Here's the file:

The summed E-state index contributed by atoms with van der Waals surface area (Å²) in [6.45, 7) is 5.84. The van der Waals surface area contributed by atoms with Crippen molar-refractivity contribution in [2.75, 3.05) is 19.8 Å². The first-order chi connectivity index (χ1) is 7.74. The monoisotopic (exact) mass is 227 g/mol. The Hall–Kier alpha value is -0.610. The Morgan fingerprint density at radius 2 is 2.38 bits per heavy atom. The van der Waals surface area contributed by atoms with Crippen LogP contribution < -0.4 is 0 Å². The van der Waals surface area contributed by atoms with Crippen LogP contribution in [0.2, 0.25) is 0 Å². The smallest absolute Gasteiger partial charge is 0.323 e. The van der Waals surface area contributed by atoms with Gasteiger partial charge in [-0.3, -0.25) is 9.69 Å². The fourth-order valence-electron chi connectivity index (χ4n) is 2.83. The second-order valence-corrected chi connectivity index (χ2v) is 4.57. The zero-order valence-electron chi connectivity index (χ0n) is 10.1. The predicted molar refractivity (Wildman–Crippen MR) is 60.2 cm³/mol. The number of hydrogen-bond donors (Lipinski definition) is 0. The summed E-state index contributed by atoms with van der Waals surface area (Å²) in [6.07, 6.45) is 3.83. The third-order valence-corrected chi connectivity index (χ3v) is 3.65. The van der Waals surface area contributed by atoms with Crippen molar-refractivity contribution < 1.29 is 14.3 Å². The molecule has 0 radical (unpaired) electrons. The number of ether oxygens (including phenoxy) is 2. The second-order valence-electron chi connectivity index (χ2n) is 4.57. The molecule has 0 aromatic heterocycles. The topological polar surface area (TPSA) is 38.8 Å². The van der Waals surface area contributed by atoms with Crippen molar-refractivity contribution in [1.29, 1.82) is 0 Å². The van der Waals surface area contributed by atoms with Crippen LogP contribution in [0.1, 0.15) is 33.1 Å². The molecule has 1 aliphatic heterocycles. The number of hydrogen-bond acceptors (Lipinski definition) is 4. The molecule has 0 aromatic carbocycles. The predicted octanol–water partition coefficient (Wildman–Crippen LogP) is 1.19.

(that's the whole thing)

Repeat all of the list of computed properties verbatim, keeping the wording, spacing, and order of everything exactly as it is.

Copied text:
The summed E-state index contributed by atoms with van der Waals surface area (Å²) in [6.45, 7) is 5.84. The van der Waals surface area contributed by atoms with Crippen molar-refractivity contribution in [2.75, 3.05) is 19.8 Å². The first-order chi connectivity index (χ1) is 7.74. The monoisotopic (exact) mass is 227 g/mol. The Hall–Kier alpha value is -0.610. The Morgan fingerprint density at radius 2 is 2.38 bits per heavy atom. The van der Waals surface area contributed by atoms with Crippen LogP contribution < -0.4 is 0 Å². The van der Waals surface area contributed by atoms with Crippen LogP contribution in [0.2, 0.25) is 0 Å². The smallest absolute Gasteiger partial charge is 0.323 e. The van der Waals surface area contributed by atoms with Gasteiger partial charge in [-0.3, -0.25) is 9.69 Å². The fourth-order valence-electron chi connectivity index (χ4n) is 2.83. The second-order valence-corrected chi connectivity index (χ2v) is 4.57. The zero-order valence-electron chi connectivity index (χ0n) is 10.1. The predicted molar refractivity (Wildman–Crippen MR) is 60.2 cm³/mol. The number of hydrogen-bond donors (Lipinski definition) is 0. The summed E-state index contributed by atoms with van der Waals surface area (Å²) in [6.07, 6.45) is 3.83. The third-order valence-corrected chi connectivity index (χ3v) is 3.65. The van der Waals surface area contributed by atoms with Crippen molar-refractivity contribution < 1.29 is 14.3 Å². The molecule has 0 radical (unpaired) electrons. The number of ether oxygens (including phenoxy) is 2. The second-order valence-electron chi connectivity index (χ2n) is 4.57. The molecule has 0 aromatic heterocycles. The topological polar surface area (TPSA) is 38.8 Å². The van der Waals surface area contributed by atoms with Crippen molar-refractivity contribution in [1.29, 1.82) is 0 Å². The van der Waals surface area contributed by atoms with Crippen LogP contribution in [0.1, 0.15) is 33.1 Å². The molecule has 1 aliphatic heterocycles. The number of hydrogen-bond acceptors (Lipinski definition) is 4. The molecule has 0 aromatic carbocycles. The predicted octanol–water partition coefficient (Wildman–Crippen LogP) is 1.19.